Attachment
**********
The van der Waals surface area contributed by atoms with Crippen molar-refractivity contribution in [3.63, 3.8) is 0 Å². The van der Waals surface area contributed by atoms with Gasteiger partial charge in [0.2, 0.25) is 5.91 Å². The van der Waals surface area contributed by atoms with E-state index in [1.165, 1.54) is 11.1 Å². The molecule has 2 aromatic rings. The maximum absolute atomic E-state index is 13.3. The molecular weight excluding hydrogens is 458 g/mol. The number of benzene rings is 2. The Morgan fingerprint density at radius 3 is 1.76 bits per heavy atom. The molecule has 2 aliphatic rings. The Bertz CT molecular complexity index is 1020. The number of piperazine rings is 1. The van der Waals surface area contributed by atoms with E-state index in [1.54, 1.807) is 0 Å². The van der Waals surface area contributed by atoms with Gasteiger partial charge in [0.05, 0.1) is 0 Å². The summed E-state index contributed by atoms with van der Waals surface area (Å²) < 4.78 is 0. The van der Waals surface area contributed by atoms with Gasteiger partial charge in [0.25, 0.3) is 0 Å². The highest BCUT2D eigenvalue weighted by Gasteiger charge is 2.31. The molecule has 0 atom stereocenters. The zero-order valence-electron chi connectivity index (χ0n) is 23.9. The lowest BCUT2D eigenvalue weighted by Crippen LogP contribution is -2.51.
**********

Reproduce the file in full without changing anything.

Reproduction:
The van der Waals surface area contributed by atoms with Crippen molar-refractivity contribution in [3.63, 3.8) is 0 Å². The van der Waals surface area contributed by atoms with Gasteiger partial charge in [0.2, 0.25) is 5.91 Å². The van der Waals surface area contributed by atoms with E-state index in [1.165, 1.54) is 11.1 Å². The molecule has 2 aromatic rings. The maximum absolute atomic E-state index is 13.3. The molecular weight excluding hydrogens is 458 g/mol. The number of benzene rings is 2. The Morgan fingerprint density at radius 3 is 1.76 bits per heavy atom. The molecule has 2 aliphatic rings. The Bertz CT molecular complexity index is 1020. The number of piperazine rings is 1. The van der Waals surface area contributed by atoms with E-state index in [1.54, 1.807) is 0 Å². The van der Waals surface area contributed by atoms with Gasteiger partial charge in [0.05, 0.1) is 0 Å². The summed E-state index contributed by atoms with van der Waals surface area (Å²) < 4.78 is 0. The van der Waals surface area contributed by atoms with Gasteiger partial charge in [0.25, 0.3) is 0 Å². The highest BCUT2D eigenvalue weighted by Gasteiger charge is 2.31. The molecule has 0 atom stereocenters. The zero-order valence-electron chi connectivity index (χ0n) is 23.9. The lowest BCUT2D eigenvalue weighted by Crippen LogP contribution is -2.51.